By Aleksandra Kochurova | firstname.lastname@example.org
I am a huge believer in holding personalized wedding ceremonies that are true to the couple — after all, every relationship is different, so why fall to the standard?
Throughout the planning process, I’ve worked to personalize my wedding in every way, from including my best guy friend in my bridal party to picking a venue that elevates my style and fits my character. My wedding ceremony will be no exception.
This is the last installment of “Unveiled,” a monthly column where I share the tips and tricks I come across as I embark on the long path that leads down the aisle. This month, I’ll be talking about personalizing your wedding ceremony.
My fiancé, Devin, and I decided not to have a religious ceremony pretty early in the planning process, but that doesn’t mean our wedding will only last five minutes. There are countless ways to put together a ceremony that is unique to you as a couple, from writing your own vows to borrowing excerpts from your favorite books.
Whether your wedding is religious or not, here are some rituals you can incorporate to showcase your love and commitment to your spouse.
Planting a tree
To incorporate nature into your ceremony, plant a tree sapling to symbolize the roots of your relationship. After the ceremony, replant the tree in your yard, or — with permission — a place that holds significance to both of you. Watch it grow as your love grows through the years. If you don’t have a yard, go for a houseplant that you can pot and keep indoors.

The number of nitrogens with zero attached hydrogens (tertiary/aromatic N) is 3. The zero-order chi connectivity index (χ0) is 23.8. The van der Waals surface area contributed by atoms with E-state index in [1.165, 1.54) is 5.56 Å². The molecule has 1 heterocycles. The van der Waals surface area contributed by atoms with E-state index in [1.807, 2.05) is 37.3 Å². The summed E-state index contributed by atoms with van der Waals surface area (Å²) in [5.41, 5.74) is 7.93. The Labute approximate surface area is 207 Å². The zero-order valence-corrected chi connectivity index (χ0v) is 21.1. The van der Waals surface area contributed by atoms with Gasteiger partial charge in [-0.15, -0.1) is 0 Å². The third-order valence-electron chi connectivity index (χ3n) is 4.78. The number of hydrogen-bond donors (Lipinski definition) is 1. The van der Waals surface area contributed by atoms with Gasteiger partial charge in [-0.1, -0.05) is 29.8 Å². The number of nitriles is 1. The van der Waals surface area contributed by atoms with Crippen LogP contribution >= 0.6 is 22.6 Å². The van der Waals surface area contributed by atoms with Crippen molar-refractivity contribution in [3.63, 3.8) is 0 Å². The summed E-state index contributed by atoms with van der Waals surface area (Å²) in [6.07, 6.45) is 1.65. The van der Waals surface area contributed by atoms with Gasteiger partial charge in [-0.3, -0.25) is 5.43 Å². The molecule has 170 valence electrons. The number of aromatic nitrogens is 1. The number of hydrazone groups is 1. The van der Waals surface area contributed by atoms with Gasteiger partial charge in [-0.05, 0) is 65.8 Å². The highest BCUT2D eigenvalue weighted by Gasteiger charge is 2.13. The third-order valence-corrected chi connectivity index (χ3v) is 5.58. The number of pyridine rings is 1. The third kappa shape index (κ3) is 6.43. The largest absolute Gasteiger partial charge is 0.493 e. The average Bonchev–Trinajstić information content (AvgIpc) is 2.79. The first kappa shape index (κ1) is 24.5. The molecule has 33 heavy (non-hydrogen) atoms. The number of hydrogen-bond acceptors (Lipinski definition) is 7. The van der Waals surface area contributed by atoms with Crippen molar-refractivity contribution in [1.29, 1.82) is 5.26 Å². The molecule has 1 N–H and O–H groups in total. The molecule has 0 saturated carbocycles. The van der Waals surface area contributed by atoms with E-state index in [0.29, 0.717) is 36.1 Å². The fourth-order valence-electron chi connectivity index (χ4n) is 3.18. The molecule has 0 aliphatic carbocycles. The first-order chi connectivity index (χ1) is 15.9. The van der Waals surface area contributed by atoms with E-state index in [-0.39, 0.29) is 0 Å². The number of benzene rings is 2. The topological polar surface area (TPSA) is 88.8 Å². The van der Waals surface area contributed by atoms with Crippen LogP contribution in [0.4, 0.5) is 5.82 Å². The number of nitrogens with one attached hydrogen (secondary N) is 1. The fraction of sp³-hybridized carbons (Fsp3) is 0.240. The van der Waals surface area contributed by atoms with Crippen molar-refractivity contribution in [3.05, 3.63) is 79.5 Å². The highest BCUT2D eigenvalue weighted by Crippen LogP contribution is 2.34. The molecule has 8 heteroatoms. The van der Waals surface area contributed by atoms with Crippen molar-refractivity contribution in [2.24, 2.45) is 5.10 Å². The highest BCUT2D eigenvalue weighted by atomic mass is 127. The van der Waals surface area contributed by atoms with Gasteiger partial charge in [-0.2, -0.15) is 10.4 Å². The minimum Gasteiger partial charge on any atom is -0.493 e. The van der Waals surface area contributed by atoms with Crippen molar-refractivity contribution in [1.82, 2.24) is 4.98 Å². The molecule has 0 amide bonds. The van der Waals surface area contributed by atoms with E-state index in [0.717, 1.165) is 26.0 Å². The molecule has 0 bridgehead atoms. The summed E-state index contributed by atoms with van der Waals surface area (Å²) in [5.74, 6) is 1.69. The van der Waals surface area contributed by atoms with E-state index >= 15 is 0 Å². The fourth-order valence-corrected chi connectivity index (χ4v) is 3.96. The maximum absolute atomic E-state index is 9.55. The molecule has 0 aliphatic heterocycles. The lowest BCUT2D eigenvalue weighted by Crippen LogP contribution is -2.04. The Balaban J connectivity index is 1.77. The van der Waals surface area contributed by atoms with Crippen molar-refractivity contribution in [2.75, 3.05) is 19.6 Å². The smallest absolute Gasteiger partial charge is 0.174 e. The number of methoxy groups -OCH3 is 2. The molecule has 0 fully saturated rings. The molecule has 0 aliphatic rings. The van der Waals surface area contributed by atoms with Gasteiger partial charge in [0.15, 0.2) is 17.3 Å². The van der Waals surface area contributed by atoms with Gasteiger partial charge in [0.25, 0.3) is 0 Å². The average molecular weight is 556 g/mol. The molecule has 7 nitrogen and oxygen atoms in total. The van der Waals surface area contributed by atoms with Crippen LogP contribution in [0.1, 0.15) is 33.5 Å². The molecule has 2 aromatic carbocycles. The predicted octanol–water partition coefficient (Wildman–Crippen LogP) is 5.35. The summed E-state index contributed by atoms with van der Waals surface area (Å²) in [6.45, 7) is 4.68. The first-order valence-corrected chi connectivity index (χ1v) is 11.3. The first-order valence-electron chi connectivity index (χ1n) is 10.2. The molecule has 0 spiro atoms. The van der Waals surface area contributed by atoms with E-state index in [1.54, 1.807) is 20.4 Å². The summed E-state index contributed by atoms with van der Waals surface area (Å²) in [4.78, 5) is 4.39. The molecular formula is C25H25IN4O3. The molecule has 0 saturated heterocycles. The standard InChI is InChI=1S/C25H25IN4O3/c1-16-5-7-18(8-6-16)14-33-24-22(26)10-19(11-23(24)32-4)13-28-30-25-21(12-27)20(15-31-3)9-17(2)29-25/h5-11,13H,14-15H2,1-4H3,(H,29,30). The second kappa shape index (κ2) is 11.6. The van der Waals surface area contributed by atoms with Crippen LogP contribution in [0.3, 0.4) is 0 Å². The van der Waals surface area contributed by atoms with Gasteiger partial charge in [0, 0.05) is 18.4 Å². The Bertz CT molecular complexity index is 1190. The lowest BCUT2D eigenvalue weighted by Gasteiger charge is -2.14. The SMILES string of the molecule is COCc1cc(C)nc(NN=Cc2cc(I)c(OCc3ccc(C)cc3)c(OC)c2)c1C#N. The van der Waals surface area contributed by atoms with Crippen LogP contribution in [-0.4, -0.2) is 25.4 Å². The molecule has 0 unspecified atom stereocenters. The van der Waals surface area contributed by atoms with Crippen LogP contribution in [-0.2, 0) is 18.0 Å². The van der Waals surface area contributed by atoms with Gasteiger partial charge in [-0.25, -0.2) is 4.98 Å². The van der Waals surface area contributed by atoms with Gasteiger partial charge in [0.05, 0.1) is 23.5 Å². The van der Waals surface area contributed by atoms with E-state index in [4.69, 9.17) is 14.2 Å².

Wine has been present at weddings for centuries, but this tasty trend is fairly new. Incorporate wine-blending into your ceremony by combining a white wine with a red wine into a large carafe after the ring exchange. The couple can then pour glasses for each other, or share a glass, of the blended wine. If wine’s not your thing, try beer-blending or cocktail-making.
This is a popular ritual to symbolize the joining of two families. Often mistaken for a Christian tradition, the ceremony doesn’t have inherent ties to a particular faith. The unity candle ritual involves three candles, typically two thin and one larger. The mothers from both sides light the thin candles, then join the couple in lighting the big candle. Depending on the reading you choose to pair with the ceremony, all three candles can remain lit to show the flames of your individual selves igniting your marriage, or you can extinguish the thin candles to illustrate the flames becoming one.
This Native American ceremony can vary by tribes. In one version, the couple starts the ceremony wrapped separately in blue blankets, which symbolize their individual pasts. After the union’s blessing, they take the blue blankets off and are wrapped together under a white blanket. The white blanket represents a blank slate to “fill” with peace and happiness. After the wedding, some couples keep the blanket at the foot of their bed as a reminder of their commitment to each other.
Jumping the broom
This African-American tradition is believed to have originated in Africa; however it’s lost its original meaning because of associations with slavery, according to Ka-Veronica Braddy, owner of www.african-weddings.com. Enslaved African Americans would perform broom jumping ceremonies to “marry” when they legally didn’t have the right. Passed down generation-to-generation, this ritual is a reminder of the African-American heritage, as well as love and dedication to each other. If you choose to incorporate it at your wedding, jumping the broom could be done after the pronouncing of husband and wife or during the reception.